By Briana Vannozzi
Looking at 17 year-old camp counselor Justin Pritikin, you’d never imagine he just battled a leukemia relapse.
“When I first got diagnosed, you know, they say you can’t really understand or whatever. I got the gist of it immediately. I was like, ‘OK’” he said.
Not only did he get the gist, Justin was determined to beat it and a new gene therapy has become his best weapon. Scientists are reporting unprecedented success with a new T-cell treatment, using the patient’s own immune system to fight the cancer.
“This is a therapy that uses the patient’s own cells that have been genetically engineered, and when infused back into the patient will locate the tumor cells and kill those tumor cells. That’s never, we have nothing like that in the arsenal today,” said Dr. Lee Greenberger, chief scientific officer of the Leukemia & Lymphoma Society.
Just this week an FDA panel unanimously recommended approval of what’s being dubbed the “second chance” cancer treatment because it works best on patients who’s first line of drugs — traditional chemo and radiation — failed.
“He was originally diagnosed with acute lymphoblastic leukemia back in March 2012 and he was doing great,” said mother Jill Pritikin. “He had standard therapy, which is chemotherapy. For boys, three and a half years is your road map of treatment. And he was off chemo for about a year and four months and then he relapsed just in November 2016 with the exact same cancer.”
“It was horrible watching him go through the regular stuff, the regular chemo. To watch him go through this new T-cell treatment, it’s sort of like you’re part of a magic trick. Like you really can’t believe what they do,” said father Andy Pritikin.
After the white blood, or T-cells are removed from the patient, the new CAR T-cells are put back where they divide and conquer.
“We weighed our options. We looked at bone marrow transplant, it wasn’t a good option at the time. We looked at doing another round of intense chemo, but with my type of cancer it was probably going to come back, so that wasn’t a great option. We looked at a different study, but it wasn’t as promising as this one,” Justin said.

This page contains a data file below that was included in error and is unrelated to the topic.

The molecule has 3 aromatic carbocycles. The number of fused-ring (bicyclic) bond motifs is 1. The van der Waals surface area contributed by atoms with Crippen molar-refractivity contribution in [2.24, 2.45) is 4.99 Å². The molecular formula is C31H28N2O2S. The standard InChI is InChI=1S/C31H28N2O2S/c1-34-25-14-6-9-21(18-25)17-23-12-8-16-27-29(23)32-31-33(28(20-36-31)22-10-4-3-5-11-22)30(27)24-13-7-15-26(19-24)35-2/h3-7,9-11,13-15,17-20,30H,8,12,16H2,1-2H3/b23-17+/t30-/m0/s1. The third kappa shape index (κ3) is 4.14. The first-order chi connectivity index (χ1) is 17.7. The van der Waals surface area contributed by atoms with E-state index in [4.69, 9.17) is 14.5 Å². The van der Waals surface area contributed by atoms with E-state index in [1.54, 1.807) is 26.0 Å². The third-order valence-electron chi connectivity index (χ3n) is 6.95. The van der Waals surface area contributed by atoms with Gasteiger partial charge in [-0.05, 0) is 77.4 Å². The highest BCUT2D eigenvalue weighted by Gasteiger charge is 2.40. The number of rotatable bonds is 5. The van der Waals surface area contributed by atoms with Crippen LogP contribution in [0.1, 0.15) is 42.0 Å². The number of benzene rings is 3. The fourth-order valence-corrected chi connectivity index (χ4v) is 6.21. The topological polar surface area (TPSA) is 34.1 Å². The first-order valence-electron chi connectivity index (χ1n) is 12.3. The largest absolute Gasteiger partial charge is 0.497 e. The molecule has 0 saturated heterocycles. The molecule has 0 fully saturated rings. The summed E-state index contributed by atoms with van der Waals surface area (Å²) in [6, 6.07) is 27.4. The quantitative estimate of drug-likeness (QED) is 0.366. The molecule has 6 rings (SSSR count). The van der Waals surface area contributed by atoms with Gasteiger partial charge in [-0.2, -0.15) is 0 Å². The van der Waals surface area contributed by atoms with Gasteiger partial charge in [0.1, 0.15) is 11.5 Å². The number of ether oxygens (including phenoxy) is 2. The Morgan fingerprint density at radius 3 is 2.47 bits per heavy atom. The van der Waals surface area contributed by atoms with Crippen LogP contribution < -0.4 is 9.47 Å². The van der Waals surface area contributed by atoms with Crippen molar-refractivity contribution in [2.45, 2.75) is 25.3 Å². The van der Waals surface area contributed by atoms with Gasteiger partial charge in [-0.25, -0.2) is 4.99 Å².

“I can tell you seeing this firsthand, seeing the difference that it makes, seeing all these kids in treatment at hospitals, it’s very moving,” Andy said.
After five years missing school and friends, it took just one T-cell treatment to get him back on his feet, in remission, at the Burlington County summer camp run by his parents.
“I mean, I’m at camp. I got diagnosed in November. I’m working long days and hot hours with many kids who are loud or whatever and I feel fine with it. So it must have worked, I think,” Justin said.
Though scientists warn there can be severe side effects — some nearly fatal — serious infections can occur or a syndrome that resembles sepsis. Fortunately for Justin he had none. Still the benefits, seem to outweigh the cons.
“It can produce dramatic effects to kill tumor cells that are long lasting — years. In fact as best as we know, maybe indefinitely. It looks like, in some patients, like a cure with a single dose of this new therapy cure. That’s truly remarkable,” said Greenberger.
“He’s back to being a 17-year-old full of energy, making me crazy because he’s doing regular 17-year-old things. You know, staying out late with friends. It’s good. I’m optimistic, but I’m realistic at the same time. So you know, you’re never going to shake that feeling that this might not be over, but you know, for now we’re living in the moment. I mean that’s all anybody has, so that’s kind of how we have to approach life,” said Jill.
The FDA could approve the therapy as early as this year.